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Sharing breast cancer survival stories

Sharing breast cancer survival stories

October is Breast Cancer Awareness Month

By Diego Flammini
Staff Writer
Farms.com

Farms.com is looking for women in the ag community to share their stories of overcoming breast cancer.

October is Breast Cancer Awareness Month, and throughout the month, Farms.com wants to speak with farmers, agronomists, industry reps and other women in ag to highlight their journeys with this illness.

In Canada, about one in eight women will develop breast cancer. And one in 34 women will die from it, the Canadian Cancer Society says.

And more than 297,000 women will be diagnosed with breast cancer in the U.S. in 2023, the American Cancer Society estimates.

Farms.com hopes women who are comfortable sharing their stories will inspire others to do the same.

“A number of our staff members in the Farms.com Group of companies have been impacted by this disease, and we know a number of women that we work with in the ag community have also been impacted.  We want any women in the ag community going through breast cancer treatments to know they are not alone in this fight,” said Denise Faguy, director of marketing & operations with Farms.com.

“We also know that access to treatments when you live in a rural area can be challenging, and that’s why we want to hear your stories,”continues Faguy. “Luckily we also know the ag community normally rally together to help one another facing these circumstances.”

“We hope sharing stories of courage and perseverance, as well as community, will help other women in their journeys to recovery.”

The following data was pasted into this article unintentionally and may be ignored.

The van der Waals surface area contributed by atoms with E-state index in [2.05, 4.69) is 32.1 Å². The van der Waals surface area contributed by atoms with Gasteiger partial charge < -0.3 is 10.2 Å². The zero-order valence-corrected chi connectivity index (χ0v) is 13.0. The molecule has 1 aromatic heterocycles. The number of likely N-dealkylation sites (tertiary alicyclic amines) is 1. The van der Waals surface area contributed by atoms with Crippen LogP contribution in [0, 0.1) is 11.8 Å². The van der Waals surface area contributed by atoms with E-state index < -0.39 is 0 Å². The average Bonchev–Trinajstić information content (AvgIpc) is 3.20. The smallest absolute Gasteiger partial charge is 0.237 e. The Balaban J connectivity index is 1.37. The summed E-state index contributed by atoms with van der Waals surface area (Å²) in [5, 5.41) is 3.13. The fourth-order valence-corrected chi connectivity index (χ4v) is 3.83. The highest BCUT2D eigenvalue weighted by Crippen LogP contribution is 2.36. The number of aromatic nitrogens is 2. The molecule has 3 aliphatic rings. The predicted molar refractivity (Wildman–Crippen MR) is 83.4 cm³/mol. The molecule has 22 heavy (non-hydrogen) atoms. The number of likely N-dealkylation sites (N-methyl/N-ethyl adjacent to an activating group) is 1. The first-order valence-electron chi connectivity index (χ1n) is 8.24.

Farms.com has spoken with breast cancer survivors in the past.

In 2022, for example, Alberta agronomist Katie Cowie shared how she felt after finishing treatment that June.

“You lose a sense of security a bit because you’re no longer receiving the treatment that keeps the cancer away,” she told Farms.com. “The monitoring afterwards is a fine line between thinking I’m being over cautious or if I’m imagining things. It’s always in the back of your mind.”

That year, Wendy Schatz Leeds, an agronomist from Saskatchewan, also spoke about her breast cancer journey, which occurred during the COVID-19 pandemic.

“Because we didn’t know how COVID would react with me, I didn’t leave my house, other than for my treatments, until I got my first vaccination,” she said. “I had friends visit through the window. It felt like I was in jail, and I think that’s where a lot of my anxiety came from. I wish I had been able to go out for tea during the day or went to watch my friends curl.”

Also in 2022, Farms.com spoke with Karin Bright, a farmer from Athens, Ohio.

She beat breast cancer twice – once in 1999 and again in 2005.

“You just have to keep going,” she said. “If you need to have a cry or pound the walls, that’s okay. But when you’re dealt a hand, you have to play that hand. If I’m going to curl up in a corner and not live my life, I may as well die anyway.”

And in 2021, Farms.com connected with Jackie Kelly-Pemberton, a farmer from Dundas County, Ont., about her experience with breast cancer after receiving her diagnosis in 2020.

“The first thoughts that went through my mind are ‘what’s next?’ and ‘what’s the plan of attack?’” she told Farms.com. “Just like the planting and growing seasons. And like farming, there were hiccups in my treatment that required changes, but I came through it very well.”

Any women interested in sharing their stories with Farms.com can contact Diego Flammini by email or at 1-888-248-4893, ext. 208.


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